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>California Trust Law Developments

>The following is an important November 2009 California trust law court decision:

King v. Johnston (California Courts of Appeal, Fourth Appellate District, No. D054136, 2009 DJDAR 15871).

In a developing area of trust law, the court reaffirmed and clarified that a trust beneficiary has the personal right to sue a third party individual who actively participates in or knowingly benefits from a trustee’s breach of trust. The trial court held that the beneficiary did not have standing. The appellate court reversed, holding that the beneficiary had independent standing to sue the trustee, the trustee and the third party, or the third party alone.

There are only a few California cases that address these issues. The facts of each case must be carefully analyzed. In King v. Johnston, for example, the trial court found that the third party influenced the trustee’s decision making and received trust property. However, pursuant to case law, arguably it should be sufficient to show only that the third party in some manner actively participated or assisted in the trustee’s breach. Beneficiary standing also may vary depending on the facts and circumstances of the case and the terms of trust. Nevertheless, beneficiary standing to bring suit is an increasingly important tool available to help pursue people who unduly influence or merely misadvise trustees.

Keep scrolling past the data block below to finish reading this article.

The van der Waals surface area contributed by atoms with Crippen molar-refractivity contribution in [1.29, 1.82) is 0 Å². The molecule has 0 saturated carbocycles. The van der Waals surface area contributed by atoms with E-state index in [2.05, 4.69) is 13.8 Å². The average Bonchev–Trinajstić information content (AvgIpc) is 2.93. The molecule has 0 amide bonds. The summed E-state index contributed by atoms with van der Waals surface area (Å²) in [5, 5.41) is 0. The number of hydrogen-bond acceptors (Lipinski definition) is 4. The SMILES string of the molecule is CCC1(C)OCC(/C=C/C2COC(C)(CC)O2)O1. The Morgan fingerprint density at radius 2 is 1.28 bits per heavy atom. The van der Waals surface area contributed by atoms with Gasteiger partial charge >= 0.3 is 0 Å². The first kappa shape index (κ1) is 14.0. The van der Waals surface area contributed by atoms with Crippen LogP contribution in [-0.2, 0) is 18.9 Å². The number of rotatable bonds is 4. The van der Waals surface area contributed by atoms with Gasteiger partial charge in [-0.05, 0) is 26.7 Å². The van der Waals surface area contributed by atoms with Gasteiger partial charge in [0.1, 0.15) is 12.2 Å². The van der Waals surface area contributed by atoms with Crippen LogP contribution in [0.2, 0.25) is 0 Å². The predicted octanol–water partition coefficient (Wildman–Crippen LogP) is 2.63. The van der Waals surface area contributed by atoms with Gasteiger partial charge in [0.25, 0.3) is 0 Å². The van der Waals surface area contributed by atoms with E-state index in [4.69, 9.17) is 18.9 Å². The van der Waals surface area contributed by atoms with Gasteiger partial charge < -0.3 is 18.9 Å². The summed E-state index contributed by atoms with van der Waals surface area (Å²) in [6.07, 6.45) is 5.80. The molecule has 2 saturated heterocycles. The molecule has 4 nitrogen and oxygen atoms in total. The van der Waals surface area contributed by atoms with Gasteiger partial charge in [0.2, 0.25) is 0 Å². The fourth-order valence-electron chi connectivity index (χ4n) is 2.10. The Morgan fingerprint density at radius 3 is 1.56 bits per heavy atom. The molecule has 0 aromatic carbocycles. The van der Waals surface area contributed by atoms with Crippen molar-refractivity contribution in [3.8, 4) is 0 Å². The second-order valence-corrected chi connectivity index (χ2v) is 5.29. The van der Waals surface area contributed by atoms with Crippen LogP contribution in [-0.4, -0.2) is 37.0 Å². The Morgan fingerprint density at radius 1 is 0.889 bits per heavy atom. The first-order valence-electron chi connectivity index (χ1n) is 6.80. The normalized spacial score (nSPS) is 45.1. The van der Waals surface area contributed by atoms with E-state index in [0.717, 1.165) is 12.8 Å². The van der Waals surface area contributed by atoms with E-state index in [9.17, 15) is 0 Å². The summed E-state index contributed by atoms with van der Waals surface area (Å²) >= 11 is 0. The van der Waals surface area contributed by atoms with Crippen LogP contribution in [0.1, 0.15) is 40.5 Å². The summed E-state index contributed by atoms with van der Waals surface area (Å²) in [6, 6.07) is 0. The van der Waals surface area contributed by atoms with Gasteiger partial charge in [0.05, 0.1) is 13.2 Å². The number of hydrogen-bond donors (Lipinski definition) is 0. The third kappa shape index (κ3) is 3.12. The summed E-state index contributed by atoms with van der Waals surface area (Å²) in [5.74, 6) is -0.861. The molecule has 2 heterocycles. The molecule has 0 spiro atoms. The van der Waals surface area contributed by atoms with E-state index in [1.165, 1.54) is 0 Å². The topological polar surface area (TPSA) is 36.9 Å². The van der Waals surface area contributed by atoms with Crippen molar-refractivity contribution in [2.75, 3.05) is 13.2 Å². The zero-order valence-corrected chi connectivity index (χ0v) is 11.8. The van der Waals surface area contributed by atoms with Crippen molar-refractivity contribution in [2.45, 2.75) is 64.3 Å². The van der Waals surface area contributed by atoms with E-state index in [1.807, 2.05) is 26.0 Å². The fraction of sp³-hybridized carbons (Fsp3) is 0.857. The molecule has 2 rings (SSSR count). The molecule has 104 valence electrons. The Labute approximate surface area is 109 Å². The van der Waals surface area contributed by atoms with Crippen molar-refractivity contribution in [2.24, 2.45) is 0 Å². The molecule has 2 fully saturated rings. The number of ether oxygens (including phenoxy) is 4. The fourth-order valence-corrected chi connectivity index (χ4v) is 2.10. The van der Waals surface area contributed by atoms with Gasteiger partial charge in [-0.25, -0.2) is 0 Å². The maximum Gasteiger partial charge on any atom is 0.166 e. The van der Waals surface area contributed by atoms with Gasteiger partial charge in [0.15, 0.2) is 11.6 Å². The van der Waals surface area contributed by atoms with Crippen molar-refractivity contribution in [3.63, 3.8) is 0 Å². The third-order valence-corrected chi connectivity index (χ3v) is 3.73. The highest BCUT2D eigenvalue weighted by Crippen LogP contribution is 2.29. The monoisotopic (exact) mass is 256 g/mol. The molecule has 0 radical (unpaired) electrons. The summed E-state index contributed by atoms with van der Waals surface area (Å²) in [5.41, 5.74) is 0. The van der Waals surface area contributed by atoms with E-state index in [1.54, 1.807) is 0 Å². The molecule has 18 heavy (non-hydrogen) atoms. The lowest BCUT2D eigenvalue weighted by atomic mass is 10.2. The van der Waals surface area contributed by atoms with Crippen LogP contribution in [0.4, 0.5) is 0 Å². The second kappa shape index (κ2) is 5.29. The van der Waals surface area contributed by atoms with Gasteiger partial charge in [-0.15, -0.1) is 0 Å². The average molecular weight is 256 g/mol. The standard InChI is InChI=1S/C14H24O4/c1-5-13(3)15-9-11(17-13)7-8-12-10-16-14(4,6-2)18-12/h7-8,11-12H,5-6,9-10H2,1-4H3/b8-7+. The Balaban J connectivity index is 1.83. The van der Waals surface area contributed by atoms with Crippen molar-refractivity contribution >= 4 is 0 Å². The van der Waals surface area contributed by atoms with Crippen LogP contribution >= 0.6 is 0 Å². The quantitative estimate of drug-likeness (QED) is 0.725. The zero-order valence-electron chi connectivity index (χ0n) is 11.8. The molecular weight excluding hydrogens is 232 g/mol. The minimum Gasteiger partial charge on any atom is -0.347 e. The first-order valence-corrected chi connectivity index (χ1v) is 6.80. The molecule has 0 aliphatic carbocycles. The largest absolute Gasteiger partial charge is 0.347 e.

Dave Tate, Esq.

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